The Embarrassing Kiss by Arlene Pellicane

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“Let him kiss me with the kisses of his mouth — for your love is more delightful than wine.” Song of Solomon 1:2.

A few years ago on Valentine’s day, my husband, James, surprised me. He arranged a dozen roses in a vase all by himself and cooked dinner for our family of five. I was expecting pizza bagels, but instead, he served stir-fry chicken.


After dinner, he announced that the kids were going to Grandma’s, and we were going out. I assumed dessert at a restaurant but instead, James drove to a park overlooking the city.

We walked to a picnic table where he took out two cups of ice cream. Then to my dismay, I mean delight, he spread out a blanket and invited me to sit down, then leaned in for a kiss. We are married, you know.

But all I could think was, Oh no! In the shadows, we’ll probably look like the kissing teenagers that nice moms and dads try to avoid with their kids.

James noticed my hesitancy and said, “We used to kiss all the time when we were dating and you didn’t seem to mind. You weren’t so self-conscious and worried. Now we’re married  it should be more OK!”. He was right.

Where was the younger version of myself, the woman who loved kissing her man, holding hands and snuggling close? I was never embarrassed or hesitant to show my affection for my fiancé.

That Valentine’s day in the park, i discovered I needed to be a little less self-conscious and a little more affection-conscious.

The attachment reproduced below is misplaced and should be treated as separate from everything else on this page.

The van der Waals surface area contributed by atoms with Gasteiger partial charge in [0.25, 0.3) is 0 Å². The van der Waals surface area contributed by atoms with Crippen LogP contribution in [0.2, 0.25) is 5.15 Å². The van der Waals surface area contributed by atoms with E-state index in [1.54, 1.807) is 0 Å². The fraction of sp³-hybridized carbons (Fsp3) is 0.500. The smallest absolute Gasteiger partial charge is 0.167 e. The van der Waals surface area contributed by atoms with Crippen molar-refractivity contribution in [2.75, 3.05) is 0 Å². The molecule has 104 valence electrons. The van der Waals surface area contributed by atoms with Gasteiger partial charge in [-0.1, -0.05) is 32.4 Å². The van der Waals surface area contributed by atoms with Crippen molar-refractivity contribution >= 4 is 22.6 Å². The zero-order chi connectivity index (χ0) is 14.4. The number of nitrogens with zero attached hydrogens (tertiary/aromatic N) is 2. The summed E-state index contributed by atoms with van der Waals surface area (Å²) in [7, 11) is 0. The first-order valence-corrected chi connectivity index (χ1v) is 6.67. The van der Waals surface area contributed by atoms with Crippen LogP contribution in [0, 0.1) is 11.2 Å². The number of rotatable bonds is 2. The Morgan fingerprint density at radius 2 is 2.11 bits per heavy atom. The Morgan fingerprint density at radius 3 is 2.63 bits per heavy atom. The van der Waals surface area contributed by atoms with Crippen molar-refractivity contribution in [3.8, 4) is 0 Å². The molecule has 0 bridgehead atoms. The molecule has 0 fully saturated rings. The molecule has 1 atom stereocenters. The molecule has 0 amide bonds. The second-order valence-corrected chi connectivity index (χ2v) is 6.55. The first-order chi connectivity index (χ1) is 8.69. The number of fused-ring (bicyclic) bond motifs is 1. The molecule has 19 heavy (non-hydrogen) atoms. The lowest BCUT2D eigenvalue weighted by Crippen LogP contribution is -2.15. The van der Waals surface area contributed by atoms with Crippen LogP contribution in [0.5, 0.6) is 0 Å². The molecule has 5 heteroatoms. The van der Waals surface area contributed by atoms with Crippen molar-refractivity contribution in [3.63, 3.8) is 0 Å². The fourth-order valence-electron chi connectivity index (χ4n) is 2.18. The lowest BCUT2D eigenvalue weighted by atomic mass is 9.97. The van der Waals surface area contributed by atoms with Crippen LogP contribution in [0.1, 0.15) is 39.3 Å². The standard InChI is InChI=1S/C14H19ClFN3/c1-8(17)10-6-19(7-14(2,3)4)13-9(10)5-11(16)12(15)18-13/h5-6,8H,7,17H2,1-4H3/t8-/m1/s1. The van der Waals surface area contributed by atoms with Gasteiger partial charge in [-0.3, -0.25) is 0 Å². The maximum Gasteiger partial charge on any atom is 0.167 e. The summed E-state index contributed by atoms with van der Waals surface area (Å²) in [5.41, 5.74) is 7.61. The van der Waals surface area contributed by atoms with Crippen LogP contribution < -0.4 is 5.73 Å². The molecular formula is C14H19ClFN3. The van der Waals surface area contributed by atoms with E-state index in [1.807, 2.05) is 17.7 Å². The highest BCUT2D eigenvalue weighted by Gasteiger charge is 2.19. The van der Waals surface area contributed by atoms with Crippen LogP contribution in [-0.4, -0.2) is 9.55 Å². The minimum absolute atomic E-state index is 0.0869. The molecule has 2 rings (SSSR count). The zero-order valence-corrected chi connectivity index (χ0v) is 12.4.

Solomon’s wife proclaimed in today’s key verse, “Let him kiss me with the kisses of his mouth — for your love is more delightful than wine.” This is a verse packed with passion. She desired her husband and his affection.

She didn’t think kissing was embarrassing, inconvenient or a waste of time. And since it’s in the Bible, I can safely assume God likes married people kissing, too.

After many years in a relationship, the fire of first love tends to grow dim. This happens in marriage and it happens in our relationship with God.

In Revelation 2:1-7, John the Apostle writes about the church in Ephesus. The Ephesians had been faithful and hardworking, but God had one thing against them: They had left their first love.

A warning was issued: “Remember therefore from where you have fallen; repent and do the first works, or else I will come to you quickly and remove your lamp stand from its place — unless you repent” (Revelation 2:5).

This church was known for the zeal with which they embraced their salvation. They realized they loved Christ because Christ first loved them. (1 John 4:19) They were dead in sin and then made alive in Christ. (Ephesians 2:1-5)

Whether we’re single or married, we are wise to go back to this first love with Jesus. We can return to those first works of love and affection, service and obedience, amazement and appreciation.

We must hunger and thirst once again to be in God’s presence. Like a stale marriage, we can lose the passion and fervor we once had for God. We can accept the status quo and sit comfortably in spiritual complacency.

Sometimes it takes a little reminder to get us back on track.

That Valentine’s night in the park, I had to apologize to my starry-eyed husband and repent with a kiss. Believe me, through the years I’ve had to repent many times for being too busy or preoccupied or uninterested in my husband’s affection. The same is true in my relationship with God.

Don’t wait for something external to happen to fan the flames of love for Christ. Instead, take time to remember how far God has brought you and what a difference being loved has made in your life. And if you’re married, don’t be embarrassed to kiss your husband, even on a blanket in the park!